Article

Reducing women’s lack of fit with leadership positions? Effects of the wording of job advertisements

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Abstract

Linguistic forms which refer to individuals impact mental representations of these individuals: When masculine generics are used, women tend to be cognitively underrepresented, whereas feminine–masculine word pairs are associated with a higher cognitive inclusion of women. The present research investigates whether linguistic forms affect women’s perceived lack of fit with leadership positions, which is particularly pronounced for high-status leadership positions. In a hiring-simulation experiment (N = 363), we tested the effects of different linguistic forms used in German-language job advertisements: (1) masculine forms (e.g., Geschäftsführer, ‘CEO, masc.’); (2) masculine forms with (m/f) (e.g., Geschäftsführer (m/w), ‘CEO, masc. (m/f)’); and (3) word pairs (e.g., Geschäftsführerin/Geschäftsführer, ‘CEO, fem./CEO, masc.’). The job ads announced either a high- or low-status leadership position. Results showed that female applicants were perceived to fit less well with the high-status position than male applicants when either the masculine or the masculine form with (m/f) was used––even though they were perceived to be equally competent. However, female and male applicants were perceived as fitting the high-status leadership position similarly well when word pairs were used.

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... Auch wenn Wortwahl und Formulierung in einer Stellenausschreibung variiert werden, zeigen sich Geschlechterunterschiede dergestalt, dass vor allem Frauen auf diese reagieren. So fühlen sich Frauen sowohl von solchen Stellenausschreibungen eher angesprochen, die stereotyp weibliche Eigenschaften (Born und Taris 2010;Taris und Bok 1998) oder Wörter enthalten, welche üblicherweise mit Frauen assoziiert werden (Gaucher et al. 2011), als auch von Angeboten, bei welchen sie direkt mit der weiblichen Form angesprochen werden (Bem und Bem 1973;Horvath und Sczesny 2016;Stout und Dasgupta 2011). ...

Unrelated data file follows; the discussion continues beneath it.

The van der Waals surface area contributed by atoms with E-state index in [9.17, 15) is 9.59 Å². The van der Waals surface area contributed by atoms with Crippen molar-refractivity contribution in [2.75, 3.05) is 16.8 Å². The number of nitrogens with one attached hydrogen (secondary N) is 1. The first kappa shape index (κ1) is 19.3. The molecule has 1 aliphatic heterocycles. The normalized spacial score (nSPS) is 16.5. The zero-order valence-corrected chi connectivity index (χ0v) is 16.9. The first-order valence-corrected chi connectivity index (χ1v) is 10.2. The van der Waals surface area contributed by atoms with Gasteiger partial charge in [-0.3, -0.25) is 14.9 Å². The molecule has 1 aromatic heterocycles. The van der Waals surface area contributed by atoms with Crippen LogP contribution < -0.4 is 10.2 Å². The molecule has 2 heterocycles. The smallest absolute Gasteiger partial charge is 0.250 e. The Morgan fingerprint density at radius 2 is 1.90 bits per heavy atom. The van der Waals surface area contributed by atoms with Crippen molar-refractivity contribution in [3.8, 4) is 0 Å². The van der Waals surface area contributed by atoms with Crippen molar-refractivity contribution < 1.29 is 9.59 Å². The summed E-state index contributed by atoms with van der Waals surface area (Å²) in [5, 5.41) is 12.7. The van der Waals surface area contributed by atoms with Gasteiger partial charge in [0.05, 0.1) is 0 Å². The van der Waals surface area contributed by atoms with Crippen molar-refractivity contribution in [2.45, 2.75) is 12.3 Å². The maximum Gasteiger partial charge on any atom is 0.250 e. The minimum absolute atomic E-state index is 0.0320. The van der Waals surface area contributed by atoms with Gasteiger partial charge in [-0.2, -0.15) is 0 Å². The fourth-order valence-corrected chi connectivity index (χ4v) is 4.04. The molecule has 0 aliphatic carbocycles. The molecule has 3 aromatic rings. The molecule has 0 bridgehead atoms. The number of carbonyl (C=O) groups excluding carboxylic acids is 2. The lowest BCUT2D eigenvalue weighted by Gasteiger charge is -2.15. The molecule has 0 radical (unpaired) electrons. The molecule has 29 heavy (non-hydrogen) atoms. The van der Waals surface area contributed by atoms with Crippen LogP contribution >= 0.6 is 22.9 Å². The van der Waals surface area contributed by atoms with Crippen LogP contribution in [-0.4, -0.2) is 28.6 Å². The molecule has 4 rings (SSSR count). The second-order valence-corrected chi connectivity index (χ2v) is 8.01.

... Nehmen Frauen eine geringe Passung mit männertypischen Positionen wahr, kann dies sowohl eine geringere Identifikation mit der Position als auch die Erwägung eines Positionswechsels zur Folge haben (Peters et al. 2012). Wie "männertypisch" eine Position erscheint, wird unter anderem von der Formulierung der Stellenausschreibung (Bem und Bem 1973;Gaucher et al. 2011;Horvath und Sczesny 2016;Stout und Dasgupta 2011), den Eigenschaften im Anforderungsprofil (Born und Taris 2010;Taris und Bok 1998) sowie der Diskrepanz zu typischen weiblichen Rollenerwartungen (Eagly und Wood 1991) beeinflusst. ...
... Diese Ergebnisse finden sich auch im Arbeitsmarktkontext wieder. Beispielsweise halten die Teilnehmenden einer experimentellen Studie Frauen trotz gleicher Qualifikation lediglich dann für ebenso geeignet für eine hohe Führungsposition wie Männer, wenn diese Position mit männlichem und weiblichem Titel beschrieben wird (Horvath und Sczesny 2016). In Stellenausschreibungen beeinflusst die Ansprache von Frauen mit maskulinem Personalpronomen (Stout und Dasgupta 2011) oder männlicher Positionsbezeichnung (Bem und Bem 1973) deren Bewerbungsinteresse negativ. ...
Article